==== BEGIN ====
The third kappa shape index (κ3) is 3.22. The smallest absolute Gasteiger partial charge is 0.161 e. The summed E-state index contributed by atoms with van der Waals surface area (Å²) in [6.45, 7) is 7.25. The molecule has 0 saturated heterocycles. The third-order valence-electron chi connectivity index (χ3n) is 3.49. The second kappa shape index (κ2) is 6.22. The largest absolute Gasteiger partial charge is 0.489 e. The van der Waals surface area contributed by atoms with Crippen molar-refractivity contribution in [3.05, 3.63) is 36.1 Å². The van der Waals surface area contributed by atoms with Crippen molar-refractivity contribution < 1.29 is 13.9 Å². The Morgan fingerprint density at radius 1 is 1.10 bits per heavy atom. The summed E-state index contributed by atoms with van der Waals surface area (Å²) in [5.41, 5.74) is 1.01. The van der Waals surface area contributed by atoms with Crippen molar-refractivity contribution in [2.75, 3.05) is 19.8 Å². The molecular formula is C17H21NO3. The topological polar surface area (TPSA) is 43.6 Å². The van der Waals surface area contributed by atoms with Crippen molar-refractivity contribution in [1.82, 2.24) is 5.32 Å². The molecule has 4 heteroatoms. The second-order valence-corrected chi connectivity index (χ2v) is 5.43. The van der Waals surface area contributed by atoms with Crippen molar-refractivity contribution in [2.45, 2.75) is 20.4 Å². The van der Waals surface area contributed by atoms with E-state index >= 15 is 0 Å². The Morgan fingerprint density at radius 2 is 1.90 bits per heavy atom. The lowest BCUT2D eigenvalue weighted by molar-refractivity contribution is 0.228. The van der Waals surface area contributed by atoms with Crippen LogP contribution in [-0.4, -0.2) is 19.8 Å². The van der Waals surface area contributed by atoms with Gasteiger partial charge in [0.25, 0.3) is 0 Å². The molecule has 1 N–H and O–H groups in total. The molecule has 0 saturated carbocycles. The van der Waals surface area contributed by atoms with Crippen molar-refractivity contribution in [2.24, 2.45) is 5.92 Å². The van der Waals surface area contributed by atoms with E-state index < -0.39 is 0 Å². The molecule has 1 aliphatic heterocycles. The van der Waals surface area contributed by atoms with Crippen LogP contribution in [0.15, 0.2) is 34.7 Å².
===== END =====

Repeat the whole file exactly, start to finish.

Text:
The third kappa shape index (κ3) is 3.22. The smallest absolute Gasteiger partial charge is 0.161 e. The summed E-state index contributed by atoms with van der Waals surface area (Å²) in [6.45, 7) is 7.25. The molecule has 0 saturated heterocycles. The third-order valence-electron chi connectivity index (χ3n) is 3.49. The second kappa shape index (κ2) is 6.22. The largest absolute Gasteiger partial charge is 0.489 e. The van der Waals surface area contributed by atoms with Crippen molar-refractivity contribution in [3.05, 3.63) is 36.1 Å². The van der Waals surface area contributed by atoms with Crippen molar-refractivity contribution < 1.29 is 13.9 Å². The Morgan fingerprint density at radius 1 is 1.10 bits per heavy atom. The summed E-state index contributed by atoms with van der Waals surface area (Å²) in [5.41, 5.74) is 1.01. The van der Waals surface area contributed by atoms with Crippen molar-refractivity contribution in [2.75, 3.05) is 19.8 Å². The molecular formula is C17H21NO3. The topological polar surface area (TPSA) is 43.6 Å². The van der Waals surface area contributed by atoms with Crippen molar-refractivity contribution in [1.82, 2.24) is 5.32 Å². The molecule has 4 heteroatoms. The second-order valence-corrected chi connectivity index (χ2v) is 5.43. The van der Waals surface area contributed by atoms with Crippen molar-refractivity contribution in [2.45, 2.75) is 20.4 Å². The van der Waals surface area contributed by atoms with E-state index >= 15 is 0 Å². The Morgan fingerprint density at radius 2 is 1.90 bits per heavy atom. The lowest BCUT2D eigenvalue weighted by molar-refractivity contribution is 0.228. The van der Waals surface area contributed by atoms with Crippen LogP contribution in [-0.4, -0.2) is 19.8 Å². The van der Waals surface area contributed by atoms with Gasteiger partial charge in [0.25, 0.3) is 0 Å². The molecule has 1 N–H and O–H groups in total. The molecule has 0 saturated carbocycles. The van der Waals surface area contributed by atoms with Crippen molar-refractivity contribution in [2.24, 2.45) is 5.92 Å². The van der Waals surface area contributed by atoms with E-state index < -0.39 is 0 Å². The molecule has 1 aliphatic heterocycles. The van der Waals surface area contributed by atoms with Crippen LogP contribution in [0.15, 0.2) is 34.7 Å².